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Old Aug 11, 2012, 2:13 PM   #1
seb
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Default zoom vs sensor/glass

Will someone please explain - or suggest links with comparison photos - quality of photos of a distant subject 'blown up' from a zoomed P&S (small sensor large zoom) vs a better sensor but lower zoom. For example, a mountain goat on a hillside at several hundred yards. Take the same picture with a Nikon P100 at full zoom and an Olympus EP3 with stock 14-42mm. At home blow up just the goat to an 8X10 print - what's the result/difference? The specific cameras above are not my and I recognize that the real world differences can vary greatly among camera pairings but hopefully the spirit of the question comes through. Basically, I want to better understand the effects of digital (post acquisition) zoom from an image from a higher quality camera vs the optical zoom of smaller sensor/high zoom P&S. Are there any sites showing images where I could see this sort of comparison, maybe from a variety of cameras?
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Old Aug 11, 2012, 4:12 PM   #2
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However you get the image, all optical zoom is better than any digital zoom.

If you capture a 16MP image with a 35mm equivalent focal length of 200mm, and crop it to 1/2 size, it will look just like an 8MP image with a 35mm equivalent focal length of 300mm. Digital zoom will try to take that same 8MP image and upsample it to 16MP. The quality of the image depends on the quality of the upsampling algorithm. Most cameras don't have the processing power to do a good job, so upsampling is best done in post-processing, and in multiple small steps instead of one big step.

Depending on the circumstances, an upsampled image can look as good or better than a native image, but that's rare, and never comes straight from the camera.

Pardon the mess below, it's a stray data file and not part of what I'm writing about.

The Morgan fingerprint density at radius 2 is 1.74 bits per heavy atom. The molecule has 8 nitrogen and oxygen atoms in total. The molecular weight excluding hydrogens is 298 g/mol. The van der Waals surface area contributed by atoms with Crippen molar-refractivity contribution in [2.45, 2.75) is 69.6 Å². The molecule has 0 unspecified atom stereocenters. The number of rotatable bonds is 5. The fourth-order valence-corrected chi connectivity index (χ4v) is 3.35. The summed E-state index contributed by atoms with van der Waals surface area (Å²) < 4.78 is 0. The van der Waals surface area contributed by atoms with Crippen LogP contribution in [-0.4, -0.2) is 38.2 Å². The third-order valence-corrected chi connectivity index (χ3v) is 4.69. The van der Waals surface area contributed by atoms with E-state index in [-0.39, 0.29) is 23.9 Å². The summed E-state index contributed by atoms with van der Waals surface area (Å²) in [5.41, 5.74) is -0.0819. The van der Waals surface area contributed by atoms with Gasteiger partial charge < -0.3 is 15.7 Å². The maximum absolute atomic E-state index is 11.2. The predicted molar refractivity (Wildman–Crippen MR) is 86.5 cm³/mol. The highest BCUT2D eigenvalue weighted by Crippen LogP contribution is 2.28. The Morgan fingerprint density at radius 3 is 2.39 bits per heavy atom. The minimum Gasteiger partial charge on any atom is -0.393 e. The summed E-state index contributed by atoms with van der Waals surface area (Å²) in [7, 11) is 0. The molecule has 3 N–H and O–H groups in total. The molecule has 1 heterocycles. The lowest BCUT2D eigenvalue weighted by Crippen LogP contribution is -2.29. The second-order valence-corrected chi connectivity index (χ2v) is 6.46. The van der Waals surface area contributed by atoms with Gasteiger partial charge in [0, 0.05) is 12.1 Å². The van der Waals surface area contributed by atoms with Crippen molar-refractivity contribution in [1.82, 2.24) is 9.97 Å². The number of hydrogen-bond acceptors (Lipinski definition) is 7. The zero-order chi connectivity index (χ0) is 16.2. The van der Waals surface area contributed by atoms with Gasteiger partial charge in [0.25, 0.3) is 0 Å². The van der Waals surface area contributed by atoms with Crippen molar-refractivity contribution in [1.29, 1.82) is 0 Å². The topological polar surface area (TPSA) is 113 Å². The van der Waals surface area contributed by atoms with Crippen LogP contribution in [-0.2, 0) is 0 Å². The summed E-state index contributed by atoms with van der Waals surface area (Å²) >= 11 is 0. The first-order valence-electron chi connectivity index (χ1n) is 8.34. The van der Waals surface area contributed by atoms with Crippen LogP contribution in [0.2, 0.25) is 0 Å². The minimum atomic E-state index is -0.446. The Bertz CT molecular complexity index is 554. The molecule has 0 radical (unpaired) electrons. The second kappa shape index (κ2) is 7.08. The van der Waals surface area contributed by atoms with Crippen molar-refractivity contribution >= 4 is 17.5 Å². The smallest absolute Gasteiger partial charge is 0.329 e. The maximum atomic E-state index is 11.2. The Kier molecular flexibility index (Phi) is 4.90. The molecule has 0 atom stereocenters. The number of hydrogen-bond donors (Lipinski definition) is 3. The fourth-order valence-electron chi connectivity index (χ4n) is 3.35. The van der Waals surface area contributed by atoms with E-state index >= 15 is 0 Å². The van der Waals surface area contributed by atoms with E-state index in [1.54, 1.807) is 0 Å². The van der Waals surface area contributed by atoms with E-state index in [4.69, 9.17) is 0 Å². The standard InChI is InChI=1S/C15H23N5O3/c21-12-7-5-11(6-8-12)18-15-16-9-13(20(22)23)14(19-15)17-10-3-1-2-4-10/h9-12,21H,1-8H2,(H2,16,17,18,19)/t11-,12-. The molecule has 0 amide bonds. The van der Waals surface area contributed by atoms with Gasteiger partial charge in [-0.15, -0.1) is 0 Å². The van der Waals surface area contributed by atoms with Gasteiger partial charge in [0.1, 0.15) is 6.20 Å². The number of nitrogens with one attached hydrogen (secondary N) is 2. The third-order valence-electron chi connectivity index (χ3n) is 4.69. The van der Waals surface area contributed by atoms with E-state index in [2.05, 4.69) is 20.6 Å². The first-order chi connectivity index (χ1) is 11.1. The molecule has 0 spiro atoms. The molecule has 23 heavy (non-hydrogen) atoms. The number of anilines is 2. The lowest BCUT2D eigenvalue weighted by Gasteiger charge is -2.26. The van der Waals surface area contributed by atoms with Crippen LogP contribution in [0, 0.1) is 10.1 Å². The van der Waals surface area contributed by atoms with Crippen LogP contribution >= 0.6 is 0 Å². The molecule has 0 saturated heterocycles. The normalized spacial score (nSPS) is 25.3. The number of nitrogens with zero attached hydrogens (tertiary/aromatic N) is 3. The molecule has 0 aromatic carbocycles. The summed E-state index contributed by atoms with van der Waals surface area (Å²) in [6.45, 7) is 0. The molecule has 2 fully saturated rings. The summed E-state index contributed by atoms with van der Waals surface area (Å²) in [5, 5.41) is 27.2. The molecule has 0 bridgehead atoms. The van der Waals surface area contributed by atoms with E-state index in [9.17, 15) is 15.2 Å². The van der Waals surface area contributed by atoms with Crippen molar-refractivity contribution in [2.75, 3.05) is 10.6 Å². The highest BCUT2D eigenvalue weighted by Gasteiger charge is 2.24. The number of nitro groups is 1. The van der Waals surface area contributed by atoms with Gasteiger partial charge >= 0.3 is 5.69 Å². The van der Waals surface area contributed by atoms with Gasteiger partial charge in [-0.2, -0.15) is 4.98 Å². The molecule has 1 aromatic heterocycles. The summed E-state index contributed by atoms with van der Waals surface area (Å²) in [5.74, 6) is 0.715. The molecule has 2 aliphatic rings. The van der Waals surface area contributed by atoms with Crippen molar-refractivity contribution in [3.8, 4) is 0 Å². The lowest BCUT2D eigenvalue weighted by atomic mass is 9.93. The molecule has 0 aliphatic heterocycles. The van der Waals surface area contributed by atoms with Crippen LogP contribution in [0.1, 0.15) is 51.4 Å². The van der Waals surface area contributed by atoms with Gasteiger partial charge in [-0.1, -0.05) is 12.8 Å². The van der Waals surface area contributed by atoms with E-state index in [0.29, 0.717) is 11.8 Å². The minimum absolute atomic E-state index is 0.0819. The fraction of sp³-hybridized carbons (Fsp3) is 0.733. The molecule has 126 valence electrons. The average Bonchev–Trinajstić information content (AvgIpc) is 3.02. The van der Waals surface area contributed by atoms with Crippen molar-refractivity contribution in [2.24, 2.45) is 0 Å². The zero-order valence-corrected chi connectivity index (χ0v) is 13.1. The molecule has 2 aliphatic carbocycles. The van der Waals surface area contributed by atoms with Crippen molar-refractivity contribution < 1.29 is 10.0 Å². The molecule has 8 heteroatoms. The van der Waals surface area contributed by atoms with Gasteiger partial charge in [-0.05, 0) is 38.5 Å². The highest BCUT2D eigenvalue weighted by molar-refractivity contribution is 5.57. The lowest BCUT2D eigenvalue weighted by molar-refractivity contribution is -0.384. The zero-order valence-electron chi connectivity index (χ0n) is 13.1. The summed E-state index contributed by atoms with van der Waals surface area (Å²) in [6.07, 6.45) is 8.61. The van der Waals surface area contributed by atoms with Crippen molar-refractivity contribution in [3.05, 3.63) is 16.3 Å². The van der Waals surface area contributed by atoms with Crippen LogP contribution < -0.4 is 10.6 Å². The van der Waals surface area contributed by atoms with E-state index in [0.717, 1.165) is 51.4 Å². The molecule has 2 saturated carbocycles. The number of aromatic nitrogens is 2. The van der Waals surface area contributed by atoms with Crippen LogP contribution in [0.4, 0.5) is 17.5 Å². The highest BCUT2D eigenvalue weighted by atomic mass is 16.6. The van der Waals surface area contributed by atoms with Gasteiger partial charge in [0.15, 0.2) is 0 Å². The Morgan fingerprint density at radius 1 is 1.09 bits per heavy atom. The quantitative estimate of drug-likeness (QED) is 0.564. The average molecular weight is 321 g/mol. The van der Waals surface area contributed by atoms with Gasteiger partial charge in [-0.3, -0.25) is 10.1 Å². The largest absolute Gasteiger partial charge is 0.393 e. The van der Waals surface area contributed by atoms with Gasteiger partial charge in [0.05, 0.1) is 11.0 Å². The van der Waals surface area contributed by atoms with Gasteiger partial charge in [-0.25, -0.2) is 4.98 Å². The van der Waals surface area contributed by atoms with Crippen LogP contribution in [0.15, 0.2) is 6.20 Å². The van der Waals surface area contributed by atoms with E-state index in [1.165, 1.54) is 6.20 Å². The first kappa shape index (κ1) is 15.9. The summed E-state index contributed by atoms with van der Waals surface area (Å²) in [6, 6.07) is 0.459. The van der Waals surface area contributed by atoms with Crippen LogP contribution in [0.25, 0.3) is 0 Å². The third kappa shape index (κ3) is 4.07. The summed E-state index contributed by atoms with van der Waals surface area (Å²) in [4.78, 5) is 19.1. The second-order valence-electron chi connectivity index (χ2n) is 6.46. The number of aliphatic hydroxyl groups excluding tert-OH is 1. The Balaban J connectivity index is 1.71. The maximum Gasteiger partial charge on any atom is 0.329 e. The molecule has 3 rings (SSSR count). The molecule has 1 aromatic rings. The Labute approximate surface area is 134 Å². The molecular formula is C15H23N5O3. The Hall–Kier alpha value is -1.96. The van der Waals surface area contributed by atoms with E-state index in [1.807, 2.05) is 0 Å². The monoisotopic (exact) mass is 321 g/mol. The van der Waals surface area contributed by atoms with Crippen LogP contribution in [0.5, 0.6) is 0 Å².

See Digital Zoom.
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Old Aug 11, 2012, 4:55 PM   #3
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I see where you're going with this seb... and it might be an intriguing test- but there are many variables- possibly the most important one being the native resolution of the bigger sensor camera. The higher the resolution of the DSLR, the better chance of it putting up a fair fight.
Nikon's 24mp D3200 might be able to take on the P100 in this battle...!!!

My guess is,however, that if a said image taken at full zoom with the P100 is not cropped in any way- and the D3200,using kit lens,image is cropped to match the image of the P100- then I'd go with the P100- though I may be wrong..!

If,however,the DSLR you choose to compare is of similar resolution, then there is no way the DSLR would stand up- the resulting image would just be too small and would lack sharpness and resolution.
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Old Aug 11, 2012, 5:59 PM   #4
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G'day seb

Great Q mate - keep on thinking this way

In recent years I have done lots of this sort of testing & both TC and Simon are on the money with various bits of their responses

TC says "The quality of the image depends on the quality of the upsampling algorithm... "
and Simon offers "... if a said image taken at full zoom with the P100 is not cropped in any way- and the D3200,using kit lens,image is cropped to match the image of the P100 ..."